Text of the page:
Staff List: Biggest Mistake of the 21st Century

The Bureau Staff discusses the most egregious oversights since the Y2K hype.

We’ve never made a mistake. Or at least, we’ve never admitted to making a mistake. (The downtime we recently experienced was the fault of a jealous ex-lover scorned.) Still, we’ve taken it upon ourselves to identify the greatest errors of this century. As it turns out, there are a lot of them, and we didn’t even touch on the most obvious of topics.

Jordan

I could put something like the 2000 election, but I’m not that bitter (but really, we’d be in great shape with Gore right now). Truly the most awful error concocted in these past eight years has been the Segway.

What an unwieldy nightmare. This is what we thought the future would look like? The hyperbolic buzz regarding the Segway only undermined our intelligence: I mean, look at that ugly bitch. And it costs more than $5,000. The company still isn’t profitable (only about 30,000 Segways have been sold), which is hilarious considering it took about $100 million to design and research. What they failed to see, apparently, is that their invention is nothing more than a glamorous Jazzy. The Segway is the height of new technology with zero practicality; sometimes it’s best to remember that the most successful products–say, the bicycle–are the simplest. We don’t need a gyroscopic stabilization system.

As an aside, the inventor of the Segway, Dean Kamen, owns an island off Connecticut called “North Dumpling Island.” Kamen calls the island the “Kingdom of North Dumpling,” and refers to himself as “Lord Dumpling.” He has also invented a flag and national anthem. No, really.

Kevin

For me, the biggest mistake of the 21st century is obvious: casting Jessica Alba as the Invisible Woman. As Sue Storm in 20th Century Fox’s pair of colossal clusterfucks—a.k.a. the Fantastic Four flicks—Ms. Alba

Hearing Jessica Alba talk is miserable to endure; it’s mitigated only by the fact that looking at her provides a reciprocal experience. Some would even argue that the visual component even outweighs the ghastly negatives of her role in films (like her acting ability). So why would someone decide to make Jessica Alba fucking invisible? Audiences get all of the cons without the one, redeeming pro.

If I could pick a second biggest mistake of the 21st century, it would be the decision to greenlight a second Fantastic Four. Who saw that movie and decided that they wanted to see it again? WHO, GODDAMNIT, WHO?

Nick

Hockey is a fantastic sport. It takes everything good about soccer (crucial teamwork, fluid possession switching, intense scoring opportunities) subtracts some of the bullshit (fake injuries, eleven men per side, dull mid-field play) and amplifies the excitement (slick and fast playing surface, hard physical contact, fist fights). In fact, Pardon The Interruption‘s Tony Kornheiser called hockey “the most exciting in-arena experience.” So why don’t Americans give a shit about the NHL?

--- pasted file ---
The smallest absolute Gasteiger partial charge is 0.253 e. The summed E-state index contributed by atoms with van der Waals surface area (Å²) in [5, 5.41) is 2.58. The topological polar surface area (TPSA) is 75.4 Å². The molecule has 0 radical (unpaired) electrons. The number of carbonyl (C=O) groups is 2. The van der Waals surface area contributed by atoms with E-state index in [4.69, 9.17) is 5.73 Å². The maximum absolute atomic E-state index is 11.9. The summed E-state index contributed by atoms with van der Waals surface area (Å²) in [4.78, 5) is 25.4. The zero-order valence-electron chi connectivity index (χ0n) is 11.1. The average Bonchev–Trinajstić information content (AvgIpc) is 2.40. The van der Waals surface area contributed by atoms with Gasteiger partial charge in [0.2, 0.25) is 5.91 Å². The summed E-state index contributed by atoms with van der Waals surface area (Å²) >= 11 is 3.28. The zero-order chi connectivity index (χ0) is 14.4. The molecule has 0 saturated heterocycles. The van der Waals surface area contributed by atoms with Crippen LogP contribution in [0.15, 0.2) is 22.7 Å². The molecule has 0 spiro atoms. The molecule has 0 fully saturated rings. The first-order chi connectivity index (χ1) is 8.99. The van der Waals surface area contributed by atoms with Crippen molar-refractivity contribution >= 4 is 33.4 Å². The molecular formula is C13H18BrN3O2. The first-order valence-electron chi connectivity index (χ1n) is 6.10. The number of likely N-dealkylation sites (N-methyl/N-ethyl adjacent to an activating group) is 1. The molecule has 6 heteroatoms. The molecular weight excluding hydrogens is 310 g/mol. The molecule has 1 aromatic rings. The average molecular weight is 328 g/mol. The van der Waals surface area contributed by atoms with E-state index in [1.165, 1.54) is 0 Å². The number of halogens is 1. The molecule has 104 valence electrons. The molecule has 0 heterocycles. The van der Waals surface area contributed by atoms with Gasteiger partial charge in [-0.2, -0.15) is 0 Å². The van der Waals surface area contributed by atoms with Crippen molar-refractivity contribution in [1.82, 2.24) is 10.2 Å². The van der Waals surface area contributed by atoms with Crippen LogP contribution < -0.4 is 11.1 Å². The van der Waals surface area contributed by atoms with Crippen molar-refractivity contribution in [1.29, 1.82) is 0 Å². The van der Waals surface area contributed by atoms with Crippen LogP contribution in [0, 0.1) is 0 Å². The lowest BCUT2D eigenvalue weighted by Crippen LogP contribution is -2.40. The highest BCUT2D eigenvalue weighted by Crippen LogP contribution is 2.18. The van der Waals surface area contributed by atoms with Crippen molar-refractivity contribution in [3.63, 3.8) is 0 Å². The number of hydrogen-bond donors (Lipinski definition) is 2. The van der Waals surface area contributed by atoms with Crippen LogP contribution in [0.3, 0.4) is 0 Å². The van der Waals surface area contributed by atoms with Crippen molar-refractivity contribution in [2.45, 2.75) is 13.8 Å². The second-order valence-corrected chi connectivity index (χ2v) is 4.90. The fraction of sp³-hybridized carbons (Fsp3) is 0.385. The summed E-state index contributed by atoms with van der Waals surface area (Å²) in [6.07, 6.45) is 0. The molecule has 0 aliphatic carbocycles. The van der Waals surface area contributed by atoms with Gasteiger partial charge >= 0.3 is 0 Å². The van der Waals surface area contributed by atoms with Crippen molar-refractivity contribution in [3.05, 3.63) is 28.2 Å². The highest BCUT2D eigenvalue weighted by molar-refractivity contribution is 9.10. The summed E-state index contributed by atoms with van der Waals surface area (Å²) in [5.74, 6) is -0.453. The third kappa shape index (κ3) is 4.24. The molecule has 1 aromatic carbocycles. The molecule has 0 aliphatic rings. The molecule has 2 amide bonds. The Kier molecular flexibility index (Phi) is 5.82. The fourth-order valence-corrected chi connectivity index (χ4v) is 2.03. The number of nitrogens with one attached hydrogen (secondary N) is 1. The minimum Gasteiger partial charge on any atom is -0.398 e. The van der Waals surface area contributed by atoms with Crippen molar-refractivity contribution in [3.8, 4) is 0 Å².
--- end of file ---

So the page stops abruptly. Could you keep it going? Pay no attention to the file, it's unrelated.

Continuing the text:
Part of it is surely our longstanding resentment of all things Canadian, but there’s another reason you never flip past a game on ESPN or see hockey on the front page of your newspaper. In 2004, the team owners decided that they wanted to put measures into place, preventing themselves from turning player salaries into a profitless arms race; they wanted a salary cap. The players didn’t. Rather than talk it over, each side proved how tough it was by suspending the ’04-’05 season, making no money, and giving America yet another excuse to ignore hockey. Beat writers were reassigned, television contracts were breached, and public interest waned. When the NHL returned in the fall of ’05, it was broadcast on the bumfuck Outdoor Life Network to less than a million viewers. Today, with the incredible young stars Sidney Crosby and Alexander Ovechkin lighting up the league, hockey can barely draw four million viewers for its Stanley Cup finals.

Maybe the NHL should take a page out of the Mixed Martial Arts playbook and push some lunatic pornographer onto the ice. CBS would definitely pick that up.

Caitlin

Easy: the relief efforts during Hurricane Katrina. Well, lack of relief is more like it.

I realize that it’s easy to point out President Bush-related mistakes (and we’re publishing an article and not a book), but I think this highlights the U.S. government’s ill-preparedness as a whole to deal with a disaster of this magnitude.

I don’t question our actual ability to save people. What Katrina did was point out how Americans of different classes and races are discriminated against–even in a life an death situation.

Why didn’t people just evacuate when they were told to instead of waiting around for their Social Security check? Because they had no where to go.

I hope we learned from this.

Jeff

It’s clearly M. Night Shyamalan’s new movie, The Happening. I may just be bitter because it robbed me of two hours and ten dollars–but really? Plants conspiring to avenge human environmental recklessness? Mark Wahlberg (sans third nipple)? And a whole boatload of silly, Monty Python-style gore? Come on!

If I, too, could pick a second biggest mistake of the 21st century, it would be the new Weezer album. Really? Weezer conspiring to avenge critical disdain for Make Believe by creating another, slightly less shitty album? The worst album cover since Neil Young’s Trans? Come on!